Some short reviews of recent comics and graphic novels

I recently checked out an iPad from work and was able to read a few of the comics and graphic novels I’ve received from NetGalley.

birthofcanisThe Birth of Canis by Darby Conley

Get Fuzzy has become my favorite comic. The characters are wacky, the dialog is clever, and the drawings are fun. A slightly more messed up version of Garfield, I’ve had a one-a-day calendar of Get Fuzzy every year since 2007 (except last year, when my boyfriend didn’t get the memo that he was supposed to buy it for me for Christmas). This latest installment is everything I love about Get Fuzzy, and I’ll probably buy it to add to my collection. The only downside is that a lot of it is the same as this year’s one-a-day calendar. The upside is that it’s still funny, no matter how many times I read it. I just love this, and hope you love it too.


Your New Job Title Is “Accomplice” by Scott Adams

Dilbert has really grown on me. When I was younger, it was one of those comics I’d always skip in the paper. Since I’ve started working for real, though, it just gets funnier and funnier. Adams is great at exposing the stupidity behind much of corporate administration, the idiotic way that incompetence seems to be rewarded so good workers have no motivation to do their best. My favorite moment: showing how every worker has to have a workplace nemesis. Yup.

fairytalecomicsFairy Tale Comics: Classic Tales Told by Extraordinary Cartoonists by various authors, and edited by Chris Duffy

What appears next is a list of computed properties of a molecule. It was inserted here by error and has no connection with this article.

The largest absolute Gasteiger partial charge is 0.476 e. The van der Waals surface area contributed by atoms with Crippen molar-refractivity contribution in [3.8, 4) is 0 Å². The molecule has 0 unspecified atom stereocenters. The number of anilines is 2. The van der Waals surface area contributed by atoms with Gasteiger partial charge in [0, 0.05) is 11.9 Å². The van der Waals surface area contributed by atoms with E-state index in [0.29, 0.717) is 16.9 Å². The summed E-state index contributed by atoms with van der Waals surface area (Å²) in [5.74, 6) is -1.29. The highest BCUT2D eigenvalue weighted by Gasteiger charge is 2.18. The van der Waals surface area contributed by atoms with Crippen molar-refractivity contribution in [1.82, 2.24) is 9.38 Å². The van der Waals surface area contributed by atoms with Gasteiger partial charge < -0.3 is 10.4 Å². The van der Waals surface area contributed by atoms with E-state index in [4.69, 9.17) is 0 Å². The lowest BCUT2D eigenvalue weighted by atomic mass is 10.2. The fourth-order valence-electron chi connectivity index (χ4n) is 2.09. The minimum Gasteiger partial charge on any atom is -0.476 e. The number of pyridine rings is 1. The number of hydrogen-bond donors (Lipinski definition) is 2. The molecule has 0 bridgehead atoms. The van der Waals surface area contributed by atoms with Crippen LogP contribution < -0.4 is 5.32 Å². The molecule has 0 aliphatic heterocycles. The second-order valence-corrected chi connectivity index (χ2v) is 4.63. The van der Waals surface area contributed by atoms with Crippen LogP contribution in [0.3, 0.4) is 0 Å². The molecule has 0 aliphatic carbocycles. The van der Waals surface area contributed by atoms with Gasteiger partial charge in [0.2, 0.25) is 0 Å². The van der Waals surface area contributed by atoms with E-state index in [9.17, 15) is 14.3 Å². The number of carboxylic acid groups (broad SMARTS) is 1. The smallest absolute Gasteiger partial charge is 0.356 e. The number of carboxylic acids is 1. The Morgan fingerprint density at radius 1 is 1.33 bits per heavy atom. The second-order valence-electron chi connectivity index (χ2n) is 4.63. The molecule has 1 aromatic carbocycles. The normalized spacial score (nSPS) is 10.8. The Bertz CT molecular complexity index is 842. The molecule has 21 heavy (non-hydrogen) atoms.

This is a really nice volume to showcase the work of some great cartoonists. Each has their own style, and since fairy tales are a pretty universal yet plain bit of source material, each cartoonist is able to express their style easily. It makes me want to choose my favorites and seek out more of their work to see what they do with a story of their own. Another nice point about this book is that they don’t limit themselves to the Brothers Grimm, although there’s plenty of that. Fairy tales are represented from a variety of cultures.

Genius by Steven T. Seagle and Teddy Kristiansen

I was expecting this to be a story about Albert Einstein, based on the giant image of Einstein on the cover and the title Genius. Einstein plays a part, but really isn’t the focus of this story. Instead, we have an physicist who has seen his best days go past, a former child genius who is in danger of losing his job because he has lost his spark. He’s also dealing with problems at home with a sick wife and a son who has him concerned about teenage pregnancy. Ted needs to come up with something if he’s going to keep his job and save his family. He discovers his father-in-law knew Einstein and may hold the key to a new discovery. I really liked the art in this one, and found the story compelling.

Some other graphic novels I got:

Red Handed: The Fine Art of Strange Crimes by Matt Kindt
I don’t know why, but I just couldn’t get into this one. I didn’t entirely understand what was going on. It was a DNF.

Primates: The Fearless Science of Jane Goodall, Dian Fossey, and Biruté Galdikas by Jim Ottaviani and Maris Wicks
Apparently, I got a bad version because I only have the text, no image. Blah. Worthless.

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